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Blood Done Sign My Name. Timothy B. Tyson. Quart. 1 Section 1. Racism in the United states is still a big problem despite slavery laws being abolished a long time before A black man (later to be recognized as a Vietnam veteran) was shot and killed in Oxford, North Carolina

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Blood done sign my name

Blood Done Sign My Name

Timothy B. Tyson

Quart 1 section 1
Quart. 1 Section 1

  • Racism in the United states is still a big problem despite slavery laws being abolished a long time before

  • A black man (later to be recognized as a Vietnam veteran) was shot and killed in Oxford, North Carolina

  • Timothy Tyson was a young boy when this happened. The book explore his experience with racial discrimination (and this incident).

Quart 1 section 11
Quart. 1 Section 1

  • Upon being threatened by the KluKlux Klan, nobody wanted to confront the perpetrators.

  • This infuriated blacks causing riots and rampage. (breaking of shops, houses setting fire to various “white” locales etc.)

  • The mayor, despite being overwhelmed did nothing about the whole ordeal.

Quart 1 section 2
Quart 1 Section 2

  • Timothy was part of a religious family. His father was a minister who often found it hard not to preach about equality, and his mother was a poised and very well educated woman. She also believed in helping blacks (not enough to make them better than her though.)

  • Tyson expresses that he and his family never felt “from the south” as it was understood to be.

Quart 2 section 1
Quart. 2 Section 1

Based on the evident religious influence and anti-racist point of view that Tyson so evidently suggests, he enforces this as a value taught during his upbringing by his fathers description of KKK rallies as “what hatred looks like.” We learn more about Teel (assassin) through his determined and violent nature. Some even said that he “would have been rich if he had stayed out of trouble” (P.49)Although there is no written record associating Teel as a member of the Klu Klux Klan, Tyson speculated that he was a very important member of it. (received support, seen at meetings)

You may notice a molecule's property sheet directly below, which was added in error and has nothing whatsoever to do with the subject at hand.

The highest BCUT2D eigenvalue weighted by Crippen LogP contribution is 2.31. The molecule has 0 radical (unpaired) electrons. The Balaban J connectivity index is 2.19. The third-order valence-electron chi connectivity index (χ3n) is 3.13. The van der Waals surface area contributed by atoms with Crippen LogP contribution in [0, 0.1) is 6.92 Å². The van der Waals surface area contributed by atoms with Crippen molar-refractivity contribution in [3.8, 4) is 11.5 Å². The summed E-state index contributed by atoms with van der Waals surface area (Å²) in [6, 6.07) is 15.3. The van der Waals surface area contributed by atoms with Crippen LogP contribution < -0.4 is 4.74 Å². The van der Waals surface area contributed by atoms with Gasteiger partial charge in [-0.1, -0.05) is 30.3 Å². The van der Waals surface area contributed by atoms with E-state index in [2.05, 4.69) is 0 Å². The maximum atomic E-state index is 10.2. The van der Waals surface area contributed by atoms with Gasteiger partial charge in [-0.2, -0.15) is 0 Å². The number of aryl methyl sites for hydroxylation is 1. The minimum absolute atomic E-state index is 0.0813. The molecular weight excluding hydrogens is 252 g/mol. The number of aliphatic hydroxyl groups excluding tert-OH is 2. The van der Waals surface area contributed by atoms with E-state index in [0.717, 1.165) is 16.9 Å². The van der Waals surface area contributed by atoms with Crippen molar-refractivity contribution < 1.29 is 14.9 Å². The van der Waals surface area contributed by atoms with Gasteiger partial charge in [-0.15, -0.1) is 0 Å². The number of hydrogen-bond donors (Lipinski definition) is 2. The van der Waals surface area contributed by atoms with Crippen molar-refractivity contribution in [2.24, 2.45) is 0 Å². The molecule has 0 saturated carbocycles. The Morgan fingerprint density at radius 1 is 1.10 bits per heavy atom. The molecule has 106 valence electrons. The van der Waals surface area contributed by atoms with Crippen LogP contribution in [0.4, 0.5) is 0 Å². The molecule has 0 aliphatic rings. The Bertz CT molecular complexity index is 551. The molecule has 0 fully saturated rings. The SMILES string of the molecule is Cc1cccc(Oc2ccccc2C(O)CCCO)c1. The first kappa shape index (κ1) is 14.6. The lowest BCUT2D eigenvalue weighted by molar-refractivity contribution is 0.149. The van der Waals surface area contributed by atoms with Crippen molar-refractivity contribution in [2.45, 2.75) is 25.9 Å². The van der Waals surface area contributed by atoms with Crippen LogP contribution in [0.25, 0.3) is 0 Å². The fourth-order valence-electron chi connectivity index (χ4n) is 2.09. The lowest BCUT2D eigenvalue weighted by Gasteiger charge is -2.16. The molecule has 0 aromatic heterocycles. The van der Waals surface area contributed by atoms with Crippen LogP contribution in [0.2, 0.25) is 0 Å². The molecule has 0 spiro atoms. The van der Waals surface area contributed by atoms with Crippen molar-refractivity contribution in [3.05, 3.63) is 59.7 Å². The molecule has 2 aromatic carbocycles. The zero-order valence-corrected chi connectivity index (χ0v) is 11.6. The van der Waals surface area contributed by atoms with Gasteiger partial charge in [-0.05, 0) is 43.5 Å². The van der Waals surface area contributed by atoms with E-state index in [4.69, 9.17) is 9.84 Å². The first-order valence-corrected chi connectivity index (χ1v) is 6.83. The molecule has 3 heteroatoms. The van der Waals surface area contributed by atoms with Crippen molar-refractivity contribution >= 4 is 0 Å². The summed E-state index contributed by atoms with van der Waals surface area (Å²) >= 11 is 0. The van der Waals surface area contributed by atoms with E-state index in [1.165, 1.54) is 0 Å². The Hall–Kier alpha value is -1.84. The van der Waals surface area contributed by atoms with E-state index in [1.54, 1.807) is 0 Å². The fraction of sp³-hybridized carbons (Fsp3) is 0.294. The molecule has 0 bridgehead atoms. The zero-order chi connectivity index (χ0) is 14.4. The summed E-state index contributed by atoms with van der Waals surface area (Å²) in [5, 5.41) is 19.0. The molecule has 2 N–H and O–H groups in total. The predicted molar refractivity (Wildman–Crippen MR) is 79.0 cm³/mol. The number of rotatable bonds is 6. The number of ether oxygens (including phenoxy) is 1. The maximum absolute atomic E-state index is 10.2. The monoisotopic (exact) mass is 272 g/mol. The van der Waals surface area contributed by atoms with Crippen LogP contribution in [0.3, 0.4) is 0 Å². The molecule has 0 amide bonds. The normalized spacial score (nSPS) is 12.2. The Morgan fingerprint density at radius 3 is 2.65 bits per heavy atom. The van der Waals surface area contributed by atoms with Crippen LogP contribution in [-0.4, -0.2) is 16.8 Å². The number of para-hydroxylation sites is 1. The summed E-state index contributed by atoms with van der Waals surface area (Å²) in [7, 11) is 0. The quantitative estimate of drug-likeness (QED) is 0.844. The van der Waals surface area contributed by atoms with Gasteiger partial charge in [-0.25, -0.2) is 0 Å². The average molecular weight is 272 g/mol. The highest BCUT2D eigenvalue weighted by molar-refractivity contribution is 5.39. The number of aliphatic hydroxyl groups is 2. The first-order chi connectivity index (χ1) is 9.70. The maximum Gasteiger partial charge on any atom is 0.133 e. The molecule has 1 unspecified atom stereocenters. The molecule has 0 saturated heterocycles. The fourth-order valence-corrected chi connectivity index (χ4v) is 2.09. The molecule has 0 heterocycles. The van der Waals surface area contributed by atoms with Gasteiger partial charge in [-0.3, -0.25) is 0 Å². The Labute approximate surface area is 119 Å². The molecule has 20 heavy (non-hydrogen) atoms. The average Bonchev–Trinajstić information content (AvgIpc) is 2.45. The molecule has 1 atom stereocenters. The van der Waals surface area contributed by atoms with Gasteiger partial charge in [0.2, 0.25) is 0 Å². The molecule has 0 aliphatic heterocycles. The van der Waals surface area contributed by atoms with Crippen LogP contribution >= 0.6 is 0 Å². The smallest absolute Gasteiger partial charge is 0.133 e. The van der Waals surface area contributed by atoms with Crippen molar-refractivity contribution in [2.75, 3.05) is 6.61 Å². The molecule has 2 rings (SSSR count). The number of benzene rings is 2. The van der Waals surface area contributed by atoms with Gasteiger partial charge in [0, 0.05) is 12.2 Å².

Quart 2 section 11
Quart. 2 Section 1

Tyson provides the reader with first hand stories as reasons not to fear the Klan using his father and a friendly judge as examples. Their responses to intimidating threats by the Klan were almost whimsical as they roasted marshmallows on the burning cross in their front yard. He conveys the colloquial-ness of open racism with reverend Cole, who’s congregation grew into a racist army becoming actively violent. This resulted in people buying weapons for their personal safety.

Quart 2 section 2
Quart. 2 Section 2

Tyson shows his repentance as he tells the reader that he gave in to “white supremacy” at a young age by making fun of his (Afro-American)nanny’s son . “I knew that what I was doing was wrong” P.63 His father’s education, family and upbringing molded him into an advocate of civil rights, radically so that when saying the Pledge Of Allegiance, he would leave out: “with liberty and justice for all”(p.65) because he knewit wasn’t true. These details serve to explain Tyson’s very strong feelings towards civil rights.

Quart 2 section 21
Quart. 2 Section 2

We find out about the Birmingham riots which lead to his father, Vernon’s letter to the paper saying that “a 14 year-old boy spent his first night in jail… his only real crime is that he had the wrong mother.”(72) As a way to ease his congregation into racial equality, he invited a black minister to his church and received death threats from other civilians. It caused outrage in his congregation, but later received support.

Quart 3 section 1
Quart. 3 Section 1

To explain why his father moved, Tyson explains that the reverend before him had an affair with a woman of his congregation and was forced to leave by an angry husband. He places a critical view on religious entities stating “Falling into such dalliance, if that is what it was, is common enough among preachers to constitute a professional liability…and theological training does not transform a man into an angel.”(P.85) I agree with Tyson’s critical outlook on preachers as they do, in fact, have a reputation for having unexpected affairs; however, I recognize that this is not the only profession that breaks its own rules.